One of the captives of the English vessel which touched on the eastern coast in AD 1660 and was taken prisoner by the Kandyans Robert Knox, later wrote a celebrated book on the Kandyan Kingdom titled a ‘Historical Relation of Ceylon’ in which is mentioned that at that time, the new year was a major festival of the Sinhalese celebrated in March following the harvesting of paddy in February, six months after it was sown in September with the fall of the rains.
According to the chronicles, during the period of the Sinhala kings of the Kandyan kingdom there were four principal national festivals observed: the Avurudu Mangalya, Nuwara Perehera, Kaitiaya Mangalya – the festival of the lamps and the Aluth Sahal Mangalya – festival of the rice. These had been instituted both for religious and political objectives.
In ancient Lanka, before the approach of the New Year, the king’s physicians and astrologers were allocated specified duties. The former, to superintend preparation of a thousand pots of juices of medicinal plants at the Natha Devale in the premises of the Dalada Maligawa from whence carefully covered and sealed, they were sent to the royal palace and distributed with much ceremony to the temples where at the auspicious time the heads of the people were anointed on the ‘Thel Gana Avurudda’. The king’s head too was anointed with great solemnity. Meanwhile the duty of the astrologers was to form the Nekath Wattoruwa based on which commenced every activity: the Nonagathaya, dawn of the New Year, lighting the hearth, partaking of the first meal, ganu denu or transactions, and settling forth to work.
Sinhala kings gave royal patronage to the celebrations. During the rule of the Nayakkara Kings, festivities shifted to fall in line with the Tamil New Year, Pudu Warsham. The palace was adorned with thoranas or pandals that made a very fine show. On top of implanted poles were flags fluttering and all about hung painted cloth with images and figures of men, beasts, birds, and flowers. In addition, fruits were hung up in order and exactness. On each side of the arches stood plantain trees with bunches of plantains on them. At the appointed time of commencement of the New Year, the king sat on his throne in state surrounded by his chiefs, and the ceremony began.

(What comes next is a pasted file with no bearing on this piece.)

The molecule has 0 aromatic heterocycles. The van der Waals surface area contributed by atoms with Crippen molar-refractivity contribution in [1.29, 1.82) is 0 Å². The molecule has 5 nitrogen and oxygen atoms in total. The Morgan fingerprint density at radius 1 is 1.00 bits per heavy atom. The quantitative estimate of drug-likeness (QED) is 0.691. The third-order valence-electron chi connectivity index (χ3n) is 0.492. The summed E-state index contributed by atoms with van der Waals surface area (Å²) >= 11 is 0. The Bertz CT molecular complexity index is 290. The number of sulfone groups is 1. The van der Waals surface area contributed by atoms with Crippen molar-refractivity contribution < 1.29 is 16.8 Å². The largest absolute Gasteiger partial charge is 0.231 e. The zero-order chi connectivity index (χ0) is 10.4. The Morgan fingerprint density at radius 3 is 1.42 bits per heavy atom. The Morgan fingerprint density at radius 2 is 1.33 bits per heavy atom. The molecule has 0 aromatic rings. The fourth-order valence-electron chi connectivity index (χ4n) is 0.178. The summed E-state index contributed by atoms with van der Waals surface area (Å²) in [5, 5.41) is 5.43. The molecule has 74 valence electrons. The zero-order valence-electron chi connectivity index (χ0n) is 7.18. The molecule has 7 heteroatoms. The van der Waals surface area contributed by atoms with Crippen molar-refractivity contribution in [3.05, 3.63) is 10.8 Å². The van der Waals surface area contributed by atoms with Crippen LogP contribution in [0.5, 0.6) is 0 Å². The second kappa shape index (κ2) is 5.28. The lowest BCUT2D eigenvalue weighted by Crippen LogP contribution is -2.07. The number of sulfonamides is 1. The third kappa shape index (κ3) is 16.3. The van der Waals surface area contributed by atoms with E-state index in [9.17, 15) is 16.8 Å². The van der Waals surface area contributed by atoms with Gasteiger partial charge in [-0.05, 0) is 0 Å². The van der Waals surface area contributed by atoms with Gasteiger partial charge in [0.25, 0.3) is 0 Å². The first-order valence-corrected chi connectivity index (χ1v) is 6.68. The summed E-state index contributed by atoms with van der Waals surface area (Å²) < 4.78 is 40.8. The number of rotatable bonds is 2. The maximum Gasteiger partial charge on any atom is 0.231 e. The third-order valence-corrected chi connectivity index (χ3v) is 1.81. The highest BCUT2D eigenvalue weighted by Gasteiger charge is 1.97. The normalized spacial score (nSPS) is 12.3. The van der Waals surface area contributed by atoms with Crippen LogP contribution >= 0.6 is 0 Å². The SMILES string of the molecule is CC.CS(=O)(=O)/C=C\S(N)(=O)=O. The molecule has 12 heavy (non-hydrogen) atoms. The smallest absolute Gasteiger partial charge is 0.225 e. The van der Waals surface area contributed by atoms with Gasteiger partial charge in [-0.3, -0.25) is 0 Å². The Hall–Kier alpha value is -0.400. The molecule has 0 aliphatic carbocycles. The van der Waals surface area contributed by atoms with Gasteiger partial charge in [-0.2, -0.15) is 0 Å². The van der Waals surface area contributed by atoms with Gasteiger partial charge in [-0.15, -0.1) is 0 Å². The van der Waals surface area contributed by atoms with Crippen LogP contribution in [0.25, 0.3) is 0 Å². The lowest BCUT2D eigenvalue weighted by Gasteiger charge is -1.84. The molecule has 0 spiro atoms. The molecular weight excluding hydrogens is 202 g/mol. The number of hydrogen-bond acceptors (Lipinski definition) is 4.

The rituals of ganu-denu or transactions prevail in society but with a different from the past. In the Kandyan Kings regime the ceremonies were held as a joint ritual with all office bearers participating to prepare the royal cuisine. They were the Bathwadana Nilame, Vahala Ilangama, Muhandiram, Kuttaha Lekam, Sattambi Ralas, Madappuli Ralas, Mulutenge Mahattayas, Pihana Ralas, Mulutenge Naide. Those in attendance were Maha Aramudali Wannaku Nilame, Maha Gabada Nilame, Veebedda Rala and Undiya Rala.
It is recorded that during the ganu-denu period people brought in as taxes, money, corn, honey, cloth, alcohol, oil, wax, iron, elephant tusks and tobacco among other items. Following the ganu-denu the citizens went among their professions. The king himself as the head of the nation went to the field and turned the first sod with the royal golden plough. This was a feature of patronage of the kings and especially the anointing of the head was looked as a special interest taken to look after the health of the people. The traditional outdoor games seem to have disappeared from the villages.
‘’The lessons all the rituals impart is the togetherness, generous collective harmonious living with mutual help and service to others to co-exist’’